Mocha unit testing pattern: test-suite setup-code for file-separated test

By: Rich Gwozdz

If you are using Mocha for Node.js testing than you may be familiar with the before() and beforeAll() functions. The former is designed to run once per describe block (regardless of how many tests the block contains), while the latter runs once before every test within the describe block. See more here.

It follows that if you want a before() function that executes once before the entire test suite, the entire test suite needs to be encapsulated in a single describe with a top-level before:

/* abcSpec.js */

describe('Mocha Test Suite', function () {

const chai = require('chai');
const expect = require('chai').expect;

var randomNumber;

before(function() {

// Do this one time before any test is executed
randomNumber = math.rand();

});

describe('A test for math.floor', function(){

it('Should equal 0', function (done) {

expect(math.floor(randomNumber) === 0).to.equal(true);

});
});

describe('A test for math.ceil', function(){

it('Should equal 1', function (done) {

expect(math.ceil(randomNumber) === 1).to.equal(true);

});
});

});

As your test suite grows, it may become desirable to split it into separate test specification files. If we had the two trivial tests above split up across separate files, we would have to repeat the before() code in each of those files. This would not be a huge effort or inefficiency for the random number example above, but you could probably imagine cases where you wouldn’t want to either duplicate or execute the same before() across dozens of files.

One real-world example we ran into was testing a data-api that was authenticated with a token issued by a third-party identity store. The token also had user-specific information that was necessary for testing some of the endpoints. I was unable to reproduce the structure of the third party’s token in the form of a mock. Thus the API code to decode it failed. The alternative was to request a real token in the before( ) of each test file. But this didn’t scale — once we create a crtical number of test-files, the third-party identity service began rejecting us due rate limits — we were only allow x-number of token requests per minute. We needed one token, from one request, that we could distribute to all Mocha tests.

We developed a new Mocha test pattern to facilitate execution of a block of setup-code exactly once before the test suite begins. The gist is to wrap each Mocha test specification file in a function assigned to module.exports and then require each of these files in a master “test-runner” file that Mocha executes rather than the test files themselves. In the test-runner, you execute the require functions AFTER you have executed the setup-code. If the setup-code returns a value needed in the test, you pass it during the require.

The following is example of the function-wrapped Mocha test-specifications that you can pass a setup value to, in this a case a random number generated by our setup-code:

/* abcSpec.js */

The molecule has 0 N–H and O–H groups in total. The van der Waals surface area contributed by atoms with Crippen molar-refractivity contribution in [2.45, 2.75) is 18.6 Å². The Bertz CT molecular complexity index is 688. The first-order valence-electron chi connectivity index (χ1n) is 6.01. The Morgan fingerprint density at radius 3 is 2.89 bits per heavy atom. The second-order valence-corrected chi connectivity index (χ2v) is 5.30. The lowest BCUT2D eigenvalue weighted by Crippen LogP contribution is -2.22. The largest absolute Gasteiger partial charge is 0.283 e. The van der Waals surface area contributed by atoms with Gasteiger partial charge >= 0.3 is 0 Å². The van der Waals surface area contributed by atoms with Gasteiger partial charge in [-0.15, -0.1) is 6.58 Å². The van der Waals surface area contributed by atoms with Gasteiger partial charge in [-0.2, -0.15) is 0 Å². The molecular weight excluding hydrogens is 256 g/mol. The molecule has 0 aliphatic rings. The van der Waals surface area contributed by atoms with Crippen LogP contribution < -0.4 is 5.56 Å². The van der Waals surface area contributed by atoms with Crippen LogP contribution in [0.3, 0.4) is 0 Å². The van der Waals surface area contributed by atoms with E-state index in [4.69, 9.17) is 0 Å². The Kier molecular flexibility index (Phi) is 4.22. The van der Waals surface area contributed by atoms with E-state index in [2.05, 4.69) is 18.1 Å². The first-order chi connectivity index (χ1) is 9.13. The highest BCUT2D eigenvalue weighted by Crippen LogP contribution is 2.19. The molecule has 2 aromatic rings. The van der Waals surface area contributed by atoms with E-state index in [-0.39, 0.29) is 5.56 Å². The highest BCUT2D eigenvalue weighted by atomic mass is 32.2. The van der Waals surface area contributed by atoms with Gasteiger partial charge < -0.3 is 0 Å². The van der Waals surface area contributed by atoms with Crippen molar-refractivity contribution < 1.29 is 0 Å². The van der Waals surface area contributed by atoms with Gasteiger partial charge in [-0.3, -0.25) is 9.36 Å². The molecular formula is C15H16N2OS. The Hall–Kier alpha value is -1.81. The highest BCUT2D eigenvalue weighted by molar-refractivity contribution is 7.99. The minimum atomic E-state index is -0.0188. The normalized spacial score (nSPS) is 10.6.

'use strict';
const chai = require('chai');
const expect = require('chai').expect;

module.exports = function (randomNumber) {

describe('A test for math.floor', function(){

it('Should equal 0', function (done) {

expect(math.floor(randomNumber) === 0).to.equal(true);

});
});
};

The following snippet is an example of a test-runner.js that executes the setup-code and requires, executes the file above:

/* test-runner.js */

'use strict';
const fs = require('fs');

// Get all test specification files from directory
var testFiles = fs.readdirSync(__dirname + '/test-specs');

// Setup-code - Do this one time before any test suite started
var randomNumber = math.rand();

// Require the abcTest.js test and pass it the randomNumber
require('./test-specs/abcSpec.js')(randomNumber);

// Mocha command to run tests (since Mocha doesn't access them directly)
run();

Mocha by default tries to execute all javascript files in the root test directory. However, you can point Mocha specifically to test-runner.js:

mocha ./test/test-runner.js

As you will probably have more than one test-specification file, you probably want to store them all in a sub-directory of test (e.g. test-specs) and have test-runner.js require all the files in that sub-directory:

/* test-runner.js */

'use strict';
const fs = require('fs');

// Get all test specification files from directory
var testFiles = fs.readdirSync(__dirname + '/test-specs');

// Setup-code - Do this one time before any test suite started
var randomNumber = math.rand();

// Require all the tests and supply with the same random number
testFiles.forEach(function (file) {
require('./test-specs/' + file)(randomNumber);
});

// Mocha command to run tests
run();

In summary your test directory should look like this:

├── test
├── test-runner.js
└── test-specs
└── abcSpec.js

That’s all there is to it. By pointing Mocha to your test-runner.js you can generate data or execute setup code before your test-suite starts but also pass the generated data to the test-specifications files.

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